REWATCHABILITY: Medium and a bit
- The character development is still the best thing about Crusade in this middle-stage, but the plots aren't as strong. Still, nice seeing Lochley having settled into her role on the station.


LondonKdS said...

And this episode gives me the opportunity to point out the other big debt that Crusade owes to Blake's 7: Eilerson is quite blatantly conceived as an AU version of Avon in Blake's 7, who began as the original protagonist's main challenger within the cast and ended up as protagonist in the second half of the series.

The only real difference is that Eilerson is an archaeologist while Avon is a pure computer guy. But they both share the snarkiness and the way in which they both have genuine capacity to feel for others and stand up for what they believe, but at the same time their avarice, arrogance, cruelty and amorality are definitely not just a facade hiding the entirely decent person underneath.

Also, David Allen Brooks even looks a bit like Paul Darrow, who played Avon, and both actors/characters share an incredibly ambiguous and often-inappropriate smile that is rarely 100% good news for whoever it's aimed at.

LiamKav said...

I'm just hoping that Lochley doesn't forget about Branston in her interactions with Gideon. Otherwise it will have all been for nothing.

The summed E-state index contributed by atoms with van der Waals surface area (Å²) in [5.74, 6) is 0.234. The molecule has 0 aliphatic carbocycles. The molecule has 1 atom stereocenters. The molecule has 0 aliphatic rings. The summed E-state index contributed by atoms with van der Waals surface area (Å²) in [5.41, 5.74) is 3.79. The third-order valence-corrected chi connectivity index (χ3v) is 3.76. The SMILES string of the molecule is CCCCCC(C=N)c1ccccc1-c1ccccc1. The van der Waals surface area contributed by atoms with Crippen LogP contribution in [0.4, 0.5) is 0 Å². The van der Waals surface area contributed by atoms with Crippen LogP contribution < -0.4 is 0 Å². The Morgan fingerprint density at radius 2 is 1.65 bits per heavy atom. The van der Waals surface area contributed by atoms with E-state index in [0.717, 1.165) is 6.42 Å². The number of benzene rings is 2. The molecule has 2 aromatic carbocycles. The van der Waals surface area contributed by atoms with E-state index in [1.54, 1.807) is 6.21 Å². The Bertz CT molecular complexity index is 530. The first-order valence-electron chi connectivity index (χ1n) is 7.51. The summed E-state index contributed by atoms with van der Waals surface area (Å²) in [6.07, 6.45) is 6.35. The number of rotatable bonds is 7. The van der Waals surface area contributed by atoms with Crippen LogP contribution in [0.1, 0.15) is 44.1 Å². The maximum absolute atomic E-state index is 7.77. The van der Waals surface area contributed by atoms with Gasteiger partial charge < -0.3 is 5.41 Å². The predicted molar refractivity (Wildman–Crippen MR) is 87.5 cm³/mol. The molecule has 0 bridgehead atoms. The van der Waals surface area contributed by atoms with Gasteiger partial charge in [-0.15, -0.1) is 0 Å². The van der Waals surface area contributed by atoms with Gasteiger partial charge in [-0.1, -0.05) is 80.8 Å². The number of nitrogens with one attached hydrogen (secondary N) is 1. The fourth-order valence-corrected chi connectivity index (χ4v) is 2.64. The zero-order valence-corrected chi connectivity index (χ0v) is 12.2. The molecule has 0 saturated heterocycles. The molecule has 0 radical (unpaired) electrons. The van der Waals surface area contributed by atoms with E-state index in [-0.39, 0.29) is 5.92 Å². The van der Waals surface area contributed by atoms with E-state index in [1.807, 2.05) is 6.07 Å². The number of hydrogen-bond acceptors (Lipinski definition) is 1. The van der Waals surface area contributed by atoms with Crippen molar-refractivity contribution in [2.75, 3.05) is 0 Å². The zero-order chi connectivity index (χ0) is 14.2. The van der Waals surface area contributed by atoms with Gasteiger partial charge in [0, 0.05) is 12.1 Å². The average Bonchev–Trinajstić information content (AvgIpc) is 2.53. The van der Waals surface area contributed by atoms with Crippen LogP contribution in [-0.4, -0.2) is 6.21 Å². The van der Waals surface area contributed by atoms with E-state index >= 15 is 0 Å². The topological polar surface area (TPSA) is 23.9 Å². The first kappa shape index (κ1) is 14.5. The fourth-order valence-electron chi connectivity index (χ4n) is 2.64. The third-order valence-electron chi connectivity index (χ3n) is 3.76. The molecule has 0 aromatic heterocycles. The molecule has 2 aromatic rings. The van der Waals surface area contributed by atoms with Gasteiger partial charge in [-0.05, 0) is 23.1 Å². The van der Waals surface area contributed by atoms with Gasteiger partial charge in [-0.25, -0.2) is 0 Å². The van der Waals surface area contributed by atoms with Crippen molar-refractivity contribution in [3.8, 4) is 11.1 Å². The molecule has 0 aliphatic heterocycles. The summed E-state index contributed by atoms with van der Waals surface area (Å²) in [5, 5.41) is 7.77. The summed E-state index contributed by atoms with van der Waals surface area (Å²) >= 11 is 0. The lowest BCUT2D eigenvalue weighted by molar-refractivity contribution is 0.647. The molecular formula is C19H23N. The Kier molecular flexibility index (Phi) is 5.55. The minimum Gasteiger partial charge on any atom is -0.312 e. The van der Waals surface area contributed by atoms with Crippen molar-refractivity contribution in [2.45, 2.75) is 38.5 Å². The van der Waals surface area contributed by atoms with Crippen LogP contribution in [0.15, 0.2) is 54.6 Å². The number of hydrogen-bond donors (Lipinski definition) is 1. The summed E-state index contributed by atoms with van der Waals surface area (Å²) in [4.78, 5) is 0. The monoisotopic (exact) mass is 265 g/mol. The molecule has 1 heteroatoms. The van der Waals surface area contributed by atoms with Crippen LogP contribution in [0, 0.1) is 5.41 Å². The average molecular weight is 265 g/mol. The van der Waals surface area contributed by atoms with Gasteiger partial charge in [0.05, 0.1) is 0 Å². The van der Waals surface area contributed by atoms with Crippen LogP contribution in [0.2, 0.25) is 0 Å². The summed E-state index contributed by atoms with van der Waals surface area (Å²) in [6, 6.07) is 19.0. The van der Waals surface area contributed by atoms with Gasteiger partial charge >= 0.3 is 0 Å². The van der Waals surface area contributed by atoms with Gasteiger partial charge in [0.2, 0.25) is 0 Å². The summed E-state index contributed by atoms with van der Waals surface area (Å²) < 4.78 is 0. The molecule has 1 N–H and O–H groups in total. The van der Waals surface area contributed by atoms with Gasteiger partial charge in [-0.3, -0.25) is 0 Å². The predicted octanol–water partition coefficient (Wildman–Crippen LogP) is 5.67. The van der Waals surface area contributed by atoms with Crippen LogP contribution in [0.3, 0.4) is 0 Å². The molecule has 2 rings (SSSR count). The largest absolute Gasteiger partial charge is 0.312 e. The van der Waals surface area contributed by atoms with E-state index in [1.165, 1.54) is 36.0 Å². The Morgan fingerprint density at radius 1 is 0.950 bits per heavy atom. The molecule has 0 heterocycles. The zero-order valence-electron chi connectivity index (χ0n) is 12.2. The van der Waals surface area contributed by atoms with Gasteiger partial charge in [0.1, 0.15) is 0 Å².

Ryan Lohner said...

A couple minor Trek connections here: the villains sound rather similar to the aliens from one TNG episode who are insufferable rules lawyers, until Picard finds a loophole and makes them sweat while he walks around and dusts off the ship's plaque (aptly described in one TV Tropes entry as the closest that Starfleet's greatest diplomat ever comes to saying "You know what? Fuck you.")

And given that only Lochley is mentioned, I'm guessing it's the same as the TNG/DS9 "crossover" event which was actually just "Watch the people from one show walk around the sets from another, oh, and Bashir shows up in a couple scenes."

Siskoid said...

Actually, Lochley's role is pretty major, she gets several speeches etc. No one else we know shows up, of course.

LiamKav said...

I'm (slightly forcing) my wife to watch TNG. It's mainly working because she loves Riker. Anyway, I'm only showing her the better episodes, and the next one up is "The Ensigns of Command" which I was umming and ahing about skipping, but then I remembered that scene where Picard cuts off the blop monsters. It is awesome.